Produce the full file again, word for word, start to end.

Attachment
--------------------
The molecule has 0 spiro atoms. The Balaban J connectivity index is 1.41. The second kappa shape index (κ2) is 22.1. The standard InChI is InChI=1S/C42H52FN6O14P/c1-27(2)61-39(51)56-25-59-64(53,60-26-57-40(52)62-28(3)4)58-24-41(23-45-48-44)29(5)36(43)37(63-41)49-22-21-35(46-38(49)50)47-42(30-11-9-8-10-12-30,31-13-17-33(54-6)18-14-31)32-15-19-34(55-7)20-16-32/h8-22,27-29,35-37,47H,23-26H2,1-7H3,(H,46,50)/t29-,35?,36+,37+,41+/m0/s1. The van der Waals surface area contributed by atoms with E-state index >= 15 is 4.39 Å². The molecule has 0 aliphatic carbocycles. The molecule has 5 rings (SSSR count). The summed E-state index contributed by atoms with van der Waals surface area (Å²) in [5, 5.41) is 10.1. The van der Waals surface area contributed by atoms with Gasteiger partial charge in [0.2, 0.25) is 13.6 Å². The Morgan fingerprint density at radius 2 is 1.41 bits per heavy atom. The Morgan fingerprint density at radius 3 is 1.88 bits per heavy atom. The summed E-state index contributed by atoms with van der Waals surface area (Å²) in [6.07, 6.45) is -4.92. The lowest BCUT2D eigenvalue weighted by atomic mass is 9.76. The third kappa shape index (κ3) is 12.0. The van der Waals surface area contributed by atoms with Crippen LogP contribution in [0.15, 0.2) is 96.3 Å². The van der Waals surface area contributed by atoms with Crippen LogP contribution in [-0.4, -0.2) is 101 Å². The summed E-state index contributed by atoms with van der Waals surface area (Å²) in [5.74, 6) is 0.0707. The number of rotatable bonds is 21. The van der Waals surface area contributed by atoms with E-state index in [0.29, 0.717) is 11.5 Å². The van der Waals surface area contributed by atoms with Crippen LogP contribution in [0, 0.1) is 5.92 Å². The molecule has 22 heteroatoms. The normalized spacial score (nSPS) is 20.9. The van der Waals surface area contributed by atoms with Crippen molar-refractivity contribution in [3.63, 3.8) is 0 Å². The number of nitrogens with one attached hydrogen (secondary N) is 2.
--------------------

The molecule has 0 spiro atoms. The Balaban J connectivity index is 1.41. The second kappa shape index (κ2) is 22.1. The standard InChI is InChI=1S/C42H52FN6O14P/c1-27(2)61-39(51)56-25-59-64(53,60-26-57-40(52)62-28(3)4)58-24-41(23-45-48-44)29(5)36(43)37(63-41)49-22-21-35(46-38(49)50)47-42(30-11-9-8-10-12-30,31-13-17-33(54-6)18-14-31)32-15-19-34(55-7)20-16-32/h8-22,27-29,35-37,47H,23-26H2,1-7H3,(H,46,50)/t29-,35?,36+,37+,41+/m0/s1. The van der Waals surface area contributed by atoms with E-state index >= 15 is 4.39 Å². The molecule has 0 aliphatic carbocycles. The molecule has 5 rings (SSSR count). The summed E-state index contributed by atoms with van der Waals surface area (Å²) in [5, 5.41) is 10.1. The van der Waals surface area contributed by atoms with Gasteiger partial charge in [0.2, 0.25) is 13.6 Å². The Morgan fingerprint density at radius 2 is 1.41 bits per heavy atom. The Morgan fingerprint density at radius 3 is 1.88 bits per heavy atom. The summed E-state index contributed by atoms with van der Waals surface area (Å²) in [6.07, 6.45) is -4.92. The lowest BCUT2D eigenvalue weighted by atomic mass is 9.76. The third kappa shape index (κ3) is 12.0. The van der Waals surface area contributed by atoms with Crippen LogP contribution in [0.15, 0.2) is 96.3 Å². The van der Waals surface area contributed by atoms with Crippen LogP contribution in [-0.4, -0.2) is 101 Å². The summed E-state index contributed by atoms with van der Waals surface area (Å²) in [5.74, 6) is 0.0707. The number of rotatable bonds is 21. The van der Waals surface area contributed by atoms with E-state index in [0.29, 0.717) is 11.5 Å². The van der Waals surface area contributed by atoms with Crippen LogP contribution in [0, 0.1) is 5.92 Å². The molecule has 22 heteroatoms. The normalized spacial score (nSPS) is 20.9. The van der Waals surface area contributed by atoms with Crippen molar-refractivity contribution in [3.63, 3.8) is 0 Å². The number of nitrogens with one attached hydrogen (secondary N) is 2.